- Run 50 mountain peaks in 50 days
- 1,659km of trail running (33km/day)
- 81,779m of total climbing (1635m/day)
- 427 hours of time on foot (8h30m/day)
The lowdown on Mal and the High-50
Mal Law is one of those passionate people. He loves a good challenge and is totally motivated and committed to is cause once he’s startes. He’s a regular on the New Zealand running circuit having completed many a Kepler Challenge, Tarawera Ultra and others to boot. His obsession with long-distance running made it to the forefront a couple of years ago when he ran the then “New Zealand’s 7 mainland Great Walks” in 7 days, back in 2009 (There are now nine Great Walks and I supported Ryan on smashing the record in 2016). Mal completed the 7 in 7 as it had never been done before and it proved to be a life-changing experience for him. He’s since written a book about the challenge and I’m sure one will come for the High-50 too (along with the cracking movie created by Flashworks Media). Like I said before, he does things with passion and all for a good cause – this time all for Mental Health New Zealand.
The High-50 Challenge was a true mountain challenge, played out over the length and breadth of NZ. It takes the shape similar to my own 52 Peaks challenge, taking place across New Zealand with an emphasis on peak bagging & trail running as well as bringing huge groups of people together on daily adventures in high places. However, as Mal says on his website, this Challenge exists really to bring the issues surrounding mental health out of the shadows and into the limelight.
Day 32: Mt Fyffe
My Fyffe sits proudly towering above Kaikoura on the East coast of the South Island. It’s 1602m high and climbs straight from the sea. I chose to support Mal on this challenge as I’d never been on the mountain before (even though it’s Kaikoura’s most accessible) but had ventured up the Hapuku River on my way to the summit of Manakau back in my 52 Peaks.
The route was to follow the 4×4 track from the flatlands to the north-west of Kaikoura, climb to the summit, along the ridgeline towards Gables End and drop down into the Hapuku River. The final section would be to run until we hit the road crossing, which lead us back into Kaikoura.
We met on the corner of Postmans Road and Red Swamp Road at 8am sharp, ready to take on Mt Fyffe. After brief introductions, we geared up and started on the 32km day. Mal was in high spirits, this being his 32nd peak of his challenge, after a lot of set backs throughout, he was keen to crack on with the second half of the mission.
The first 6km was great, flat and winding 4×4 tracks until we hit the end of the vehicle access track… then it was most definitely UP. Climbing for the next 8.5km all the way from 180m to 1602m, it would be fair to say that it was brutal! Still, the views, the company and the scenery were well worth it.
After a few hours of running we reached the top. The views once again did not disappoint as we posed for our summit photo, standing a mile above the Kaikoura peninsular. There was intermittent signal on the summit too, so Mal informed his support crew at the bottom of our progress so that they could find time to crack open a beer in time for the finish line at the Hapuku. The cloud kept on covering the land beneath us from time to time, but thankfully we managed to get some incredible blue sky and rest before we tackled the ridgeline towards Gable (1585m).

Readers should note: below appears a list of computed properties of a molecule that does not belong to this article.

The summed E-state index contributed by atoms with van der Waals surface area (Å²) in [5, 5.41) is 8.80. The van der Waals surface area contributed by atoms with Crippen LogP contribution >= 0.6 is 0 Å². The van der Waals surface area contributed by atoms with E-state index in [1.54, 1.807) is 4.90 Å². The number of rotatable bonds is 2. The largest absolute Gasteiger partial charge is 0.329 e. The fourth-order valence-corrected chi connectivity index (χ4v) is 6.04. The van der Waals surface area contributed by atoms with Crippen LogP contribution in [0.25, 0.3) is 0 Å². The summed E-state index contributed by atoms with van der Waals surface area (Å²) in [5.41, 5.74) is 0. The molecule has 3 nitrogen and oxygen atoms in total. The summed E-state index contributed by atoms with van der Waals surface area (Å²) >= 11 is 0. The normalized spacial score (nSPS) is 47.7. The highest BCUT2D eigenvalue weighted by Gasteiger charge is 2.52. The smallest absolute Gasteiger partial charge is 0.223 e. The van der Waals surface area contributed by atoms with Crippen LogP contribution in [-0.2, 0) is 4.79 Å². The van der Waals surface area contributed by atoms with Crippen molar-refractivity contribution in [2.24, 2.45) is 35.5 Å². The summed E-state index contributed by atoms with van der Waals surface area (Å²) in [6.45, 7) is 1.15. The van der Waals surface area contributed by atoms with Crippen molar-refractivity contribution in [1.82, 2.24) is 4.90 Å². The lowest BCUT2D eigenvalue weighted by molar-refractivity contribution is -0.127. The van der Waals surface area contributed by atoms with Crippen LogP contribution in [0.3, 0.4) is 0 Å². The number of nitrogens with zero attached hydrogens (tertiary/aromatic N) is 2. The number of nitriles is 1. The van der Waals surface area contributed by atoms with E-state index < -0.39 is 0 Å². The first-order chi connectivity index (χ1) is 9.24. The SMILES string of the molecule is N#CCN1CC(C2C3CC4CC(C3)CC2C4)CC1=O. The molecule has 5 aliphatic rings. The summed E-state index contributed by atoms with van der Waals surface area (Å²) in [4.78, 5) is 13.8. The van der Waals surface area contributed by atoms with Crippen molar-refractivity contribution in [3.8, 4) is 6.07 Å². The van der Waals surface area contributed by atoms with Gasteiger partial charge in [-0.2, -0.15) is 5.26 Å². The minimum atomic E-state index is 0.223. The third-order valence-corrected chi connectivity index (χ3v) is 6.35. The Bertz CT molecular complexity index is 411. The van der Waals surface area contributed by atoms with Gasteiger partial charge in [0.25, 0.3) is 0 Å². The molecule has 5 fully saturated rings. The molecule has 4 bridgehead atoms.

Having never climbed up Mt Fyffe before, I was amazed at the quality of the next section of ridgeline. It was stunning. Nice trails with a few technical rock sections, but a beautiful flowing ridgeline that wasn’t too scary or exposed. We kept a good speed going across the tops, the cloud blocking our view from one moment to another, making the rocks and jagged rocks stand out against the white. The descent from Gable to Gables End was a scree run for a couple of hundred meters. We took it steady on our ankles as we knew the big descent of Gables End was longer and tougher.
After hitting Gables End, the route was indeed a long scree run. It wasn’t good scree either. It was slippy and scrubby scree that ended up in a large steep sided clay looking valley – quite different from the tropical bush that we were expecting. We carried on through this steep sided valley, waist deep through rivers and knee deep in mud. Eventually we reached the bushline and some beautiful forest running towards Hapuku Hut, a 6 bunk hut halfway down the Hapuku, before the confluence at the end of Raven Spur.
The Final River Run
After Hapuku Hut (and Mal falling face first in the Hapuku River), we descended to the main river valley after climbing over the end of Raven Spur. The river became very wide and fast flowing meaning that we had to pick and choose where to cross and which direction across the floodplain to run.
After crossing the river for a million times, we heard the faint hum of a drone in the distance. Thankfully that meant that we were in range of the support vehicles as the batteries on those drones is only 15minutes! As if by magic, the drone flew over the trees ahead of us and started filming our final few crossings en route to the finish.
We hit the 4×4 trail and were met by the crew, beers and our own medals for supporting the day. 20 minutes of rest later, Mal was off and the support crew had disappeared – he was off to St Arnaud, along the 230km drive to Day 33 and Angelus Peak!
High-50: The Movie
FIFTY – The Movie is now out and released to the general public. Watch the teaser of Mal’s film below: